Think Twice Before You Finance Your iPhone 7

finance iphone 7

This week, Apple  introduced the world to the iPhone 7. Much has been written about the death of the headphone jack. But I want to focus on the “special financing” advertised on the Apple website. You can pay no interest for six months (on purchases of less than $499), no interest for 12 months (on purchases equal to $499 and less than $999) and no interest for 18 months (for purchases greater than or equal to $999). Apple has partnered with Barclaycard, a division of Barclays , to offer a credit card that can be used to finance the purchase.

finance iphone 7

However, all three of these offers come with one big condition: no interest if paid in full during the promotional period. If you do not pay the balance in full during the promotional period, you will get hit with a retroactive interest charge at the standard purchase interest rate. If you don’t pay off the balance in full during the promotional period, you aren’t actually getting a promotion at all. The interest rates on the credit card range from 14.24% to 27.24%, so the retroactive interest charge could be significant.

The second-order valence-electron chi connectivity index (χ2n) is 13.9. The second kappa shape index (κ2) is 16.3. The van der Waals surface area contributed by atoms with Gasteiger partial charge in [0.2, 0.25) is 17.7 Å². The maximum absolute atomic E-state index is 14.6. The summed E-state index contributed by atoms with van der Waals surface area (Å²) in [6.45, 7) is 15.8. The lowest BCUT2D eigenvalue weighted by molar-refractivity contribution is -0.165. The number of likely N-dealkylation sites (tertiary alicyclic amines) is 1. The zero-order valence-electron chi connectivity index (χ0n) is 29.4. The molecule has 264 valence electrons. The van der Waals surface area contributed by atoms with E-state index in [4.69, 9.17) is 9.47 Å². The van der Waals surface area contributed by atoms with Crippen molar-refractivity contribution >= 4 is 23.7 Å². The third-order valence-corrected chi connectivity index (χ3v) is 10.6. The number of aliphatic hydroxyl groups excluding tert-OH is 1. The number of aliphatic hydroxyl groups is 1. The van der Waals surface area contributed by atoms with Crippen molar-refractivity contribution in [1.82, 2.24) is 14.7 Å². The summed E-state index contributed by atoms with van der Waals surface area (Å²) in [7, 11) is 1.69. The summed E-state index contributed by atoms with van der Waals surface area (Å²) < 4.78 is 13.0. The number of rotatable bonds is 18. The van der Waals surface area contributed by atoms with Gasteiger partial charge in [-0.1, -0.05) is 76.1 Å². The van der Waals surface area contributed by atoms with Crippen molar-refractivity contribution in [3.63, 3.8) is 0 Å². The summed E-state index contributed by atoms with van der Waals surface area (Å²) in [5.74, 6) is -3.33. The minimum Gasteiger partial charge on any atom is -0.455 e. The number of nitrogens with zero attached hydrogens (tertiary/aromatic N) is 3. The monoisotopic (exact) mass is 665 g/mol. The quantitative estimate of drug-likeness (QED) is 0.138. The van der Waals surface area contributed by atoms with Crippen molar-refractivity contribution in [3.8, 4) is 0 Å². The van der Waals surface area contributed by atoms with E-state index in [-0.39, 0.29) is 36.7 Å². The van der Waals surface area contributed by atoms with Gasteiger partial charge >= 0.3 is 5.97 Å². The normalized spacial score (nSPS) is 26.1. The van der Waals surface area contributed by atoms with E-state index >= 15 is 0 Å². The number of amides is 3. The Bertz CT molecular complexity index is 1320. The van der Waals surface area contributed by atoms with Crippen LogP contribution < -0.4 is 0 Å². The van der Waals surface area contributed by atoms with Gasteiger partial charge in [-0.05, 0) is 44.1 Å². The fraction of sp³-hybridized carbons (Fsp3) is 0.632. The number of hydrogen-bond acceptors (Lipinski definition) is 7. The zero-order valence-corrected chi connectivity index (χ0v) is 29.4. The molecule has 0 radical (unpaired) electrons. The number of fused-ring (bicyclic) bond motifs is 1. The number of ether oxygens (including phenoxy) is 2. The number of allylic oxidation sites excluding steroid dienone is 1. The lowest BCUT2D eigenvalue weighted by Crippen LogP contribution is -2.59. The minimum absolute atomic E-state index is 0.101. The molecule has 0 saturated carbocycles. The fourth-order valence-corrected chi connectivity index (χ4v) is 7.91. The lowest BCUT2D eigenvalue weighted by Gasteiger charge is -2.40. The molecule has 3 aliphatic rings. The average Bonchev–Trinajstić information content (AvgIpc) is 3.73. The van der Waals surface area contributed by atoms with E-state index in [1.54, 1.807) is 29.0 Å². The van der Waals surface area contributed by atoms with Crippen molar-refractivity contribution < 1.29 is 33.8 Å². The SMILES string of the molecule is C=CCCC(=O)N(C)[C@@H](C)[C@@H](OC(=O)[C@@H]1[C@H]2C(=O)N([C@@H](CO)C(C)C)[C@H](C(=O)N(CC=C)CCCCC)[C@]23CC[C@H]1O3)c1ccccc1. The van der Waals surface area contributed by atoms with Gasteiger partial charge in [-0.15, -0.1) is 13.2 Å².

If you are looking to finance your iPhone purchase, there are better deals available. People with good credit can take advantage of credit cards with longer 0% purchase offers and more generous terms. As of the publish date of this post, Citibank currently offers a 0% intro APR on purchases for 21 months with its Simplicity credit card. With Simplicity, the interest is waived during the promotional period, not deferred. If you have a balance remaining after 21 months, you would only pay interest on the remaining balance, on a go-forward basis. To find good 0% purchase offers updated regularly, you should shop online at sites like MagnifyMoney and NerdWallet.

 The Problem With Deferred Interest Promotions

The CFPB remains highly concerned with deferred interest products. According to Director Cordray, “deferred interest products remain the most glaring exception to what has been the generally positive post-CARD Act trend toward upfront credit card pricing.”



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